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Topics: Autism Development

Thoughts on Accessible CSS.

I caught Stuart Robson’s post about accessible CSS on twitter today. if you have not read it yet go read it now, i will wait.

Read it? interesting right?

The basic idea is we could reduce the amount of code required in some situations by allowing CSS to include ARIA attributes. This would remove the duplicated code from the HTML and instead move it into a single place in the CSS.

This is an interesting idea and i dont think the answer is completely clear cut. However, after mulling it over lunch i think i would come down on the “lets not” side of the dicussion.

I have two reasons, document semantics and code clarity.

So in no patricular order:

Document Semantics

HTML contains the structure and content of a document. I would consider ARIA roles part of the structure. They specifically tie elements to a structural meaning.

Having this structural content added via CSS means browsers would have to parse & process both the CSS & HTML before it had a semantically complete document. With external CSS this means two documents need downloading and processing before the full DOM can be built. This will slow down page rendering for very minimal benefit.

This also makes important accessibility APIs fragile, if for some reasons static assets are not loaded then the page looses some structure. At the BBC we serve static assets and HTML from separate systems. It’s very possible for pages to be served missing static assets.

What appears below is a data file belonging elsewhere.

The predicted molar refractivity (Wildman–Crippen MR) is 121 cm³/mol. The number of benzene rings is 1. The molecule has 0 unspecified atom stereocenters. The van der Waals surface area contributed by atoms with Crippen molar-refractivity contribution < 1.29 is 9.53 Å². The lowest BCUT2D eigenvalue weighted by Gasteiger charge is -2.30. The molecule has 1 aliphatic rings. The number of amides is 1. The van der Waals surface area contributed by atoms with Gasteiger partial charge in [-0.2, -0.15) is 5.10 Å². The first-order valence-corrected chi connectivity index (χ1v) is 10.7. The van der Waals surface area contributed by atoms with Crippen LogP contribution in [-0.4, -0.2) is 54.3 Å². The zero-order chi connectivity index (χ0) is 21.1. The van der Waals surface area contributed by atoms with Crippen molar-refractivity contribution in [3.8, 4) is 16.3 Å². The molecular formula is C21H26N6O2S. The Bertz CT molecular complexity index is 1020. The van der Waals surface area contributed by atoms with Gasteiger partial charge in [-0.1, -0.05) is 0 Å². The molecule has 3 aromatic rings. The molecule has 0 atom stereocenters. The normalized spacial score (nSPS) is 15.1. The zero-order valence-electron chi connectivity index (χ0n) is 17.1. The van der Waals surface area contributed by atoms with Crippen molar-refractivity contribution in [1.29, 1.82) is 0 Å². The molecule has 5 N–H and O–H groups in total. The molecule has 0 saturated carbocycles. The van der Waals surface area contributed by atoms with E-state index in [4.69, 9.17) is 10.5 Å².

Clarity

Stuart makes a good point about developers not adding all the myriad of CSS prefixs when they use experimental features.

He postulates adding more properties to be missed is a problem. From this point i can see how the argument that having a single CSS property beats dozens of attributes evolves.

However, i’m not sure this is positive. It hides the true nature of the propery (semantic meaning) behind the styling and selection mechnism (CSS selectors). This is confusing!

For me this decreases the clarity of the code in hand. It introduces an extra layer for a developer to understand. Further to this, the mechnism is unique and thus has to be understood as an exception. Adding exceptions and breaking a well understood (simple-ish) model in order to make something quicker or easier feels somewhat self defeating. Its something else to forget about and maintain etc.

I’m not looking forward to answering the question about which is better between adding attributes in HTML or CSS dozens of times.

I think keeping exceptions to a minimuim results in a more understandable, consistant and learnable technology.

What do you think? These are my reactions after mulling it for a bit. I can see it would be useful, but i dont think that justifies the complexity and clarity costs.

Published: 22 July 2012 | Categories: Permalink

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